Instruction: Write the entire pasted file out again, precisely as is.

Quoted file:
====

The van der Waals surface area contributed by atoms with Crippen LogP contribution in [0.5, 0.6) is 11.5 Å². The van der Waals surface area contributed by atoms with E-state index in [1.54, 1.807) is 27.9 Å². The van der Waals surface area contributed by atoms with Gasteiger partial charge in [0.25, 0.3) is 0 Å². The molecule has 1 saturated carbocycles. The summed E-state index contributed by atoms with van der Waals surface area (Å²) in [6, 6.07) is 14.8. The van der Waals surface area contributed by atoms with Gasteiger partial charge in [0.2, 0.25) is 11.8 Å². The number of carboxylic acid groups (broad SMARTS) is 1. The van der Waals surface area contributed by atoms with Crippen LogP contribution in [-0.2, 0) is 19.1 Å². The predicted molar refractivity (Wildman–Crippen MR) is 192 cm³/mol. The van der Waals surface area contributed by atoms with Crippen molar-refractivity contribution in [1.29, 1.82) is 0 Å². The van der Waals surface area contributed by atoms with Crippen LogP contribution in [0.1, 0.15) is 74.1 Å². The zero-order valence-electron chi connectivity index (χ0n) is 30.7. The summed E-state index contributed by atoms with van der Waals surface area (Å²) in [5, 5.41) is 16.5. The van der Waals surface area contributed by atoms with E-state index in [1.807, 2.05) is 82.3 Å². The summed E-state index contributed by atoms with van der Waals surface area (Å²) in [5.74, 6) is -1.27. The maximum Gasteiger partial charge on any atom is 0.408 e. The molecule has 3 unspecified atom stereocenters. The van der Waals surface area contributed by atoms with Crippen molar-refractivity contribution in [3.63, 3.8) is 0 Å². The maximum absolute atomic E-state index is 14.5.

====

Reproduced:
The van der Waals surface area contributed by atoms with Crippen LogP contribution in [0.5, 0.6) is 11.5 Å². The van der Waals surface area contributed by atoms with E-state index in [1.54, 1.807) is 27.9 Å². The van der Waals surface area contributed by atoms with Gasteiger partial charge in [0.25, 0.3) is 0 Å². The molecule has 1 saturated carbocycles. The summed E-state index contributed by atoms with van der Waals surface area (Å²) in [6, 6.07) is 14.8. The van der Waals surface area contributed by atoms with Gasteiger partial charge in [0.2, 0.25) is 11.8 Å². The number of carboxylic acid groups (broad SMARTS) is 1. The van der Waals surface area contributed by atoms with Crippen LogP contribution in [-0.2, 0) is 19.1 Å². The predicted molar refractivity (Wildman–Crippen MR) is 192 cm³/mol. The van der Waals surface area contributed by atoms with Crippen molar-refractivity contribution in [1.29, 1.82) is 0 Å². The van der Waals surface area contributed by atoms with Crippen LogP contribution in [0.1, 0.15) is 74.1 Å². The zero-order valence-electron chi connectivity index (χ0n) is 30.7. The summed E-state index contributed by atoms with van der Waals surface area (Å²) in [5, 5.41) is 16.5. The van der Waals surface area contributed by atoms with E-state index in [1.807, 2.05) is 82.3 Å². The summed E-state index contributed by atoms with van der Waals surface area (Å²) in [5.74, 6) is -1.27. The maximum Gasteiger partial charge on any atom is 0.408 e. The molecule has 3 unspecified atom stereocenters. The van der Waals surface area contributed by atoms with Crippen molar-refractivity contribution in [3.63, 3.8) is 0 Å². The maximum absolute atomic E-state index is 14.5.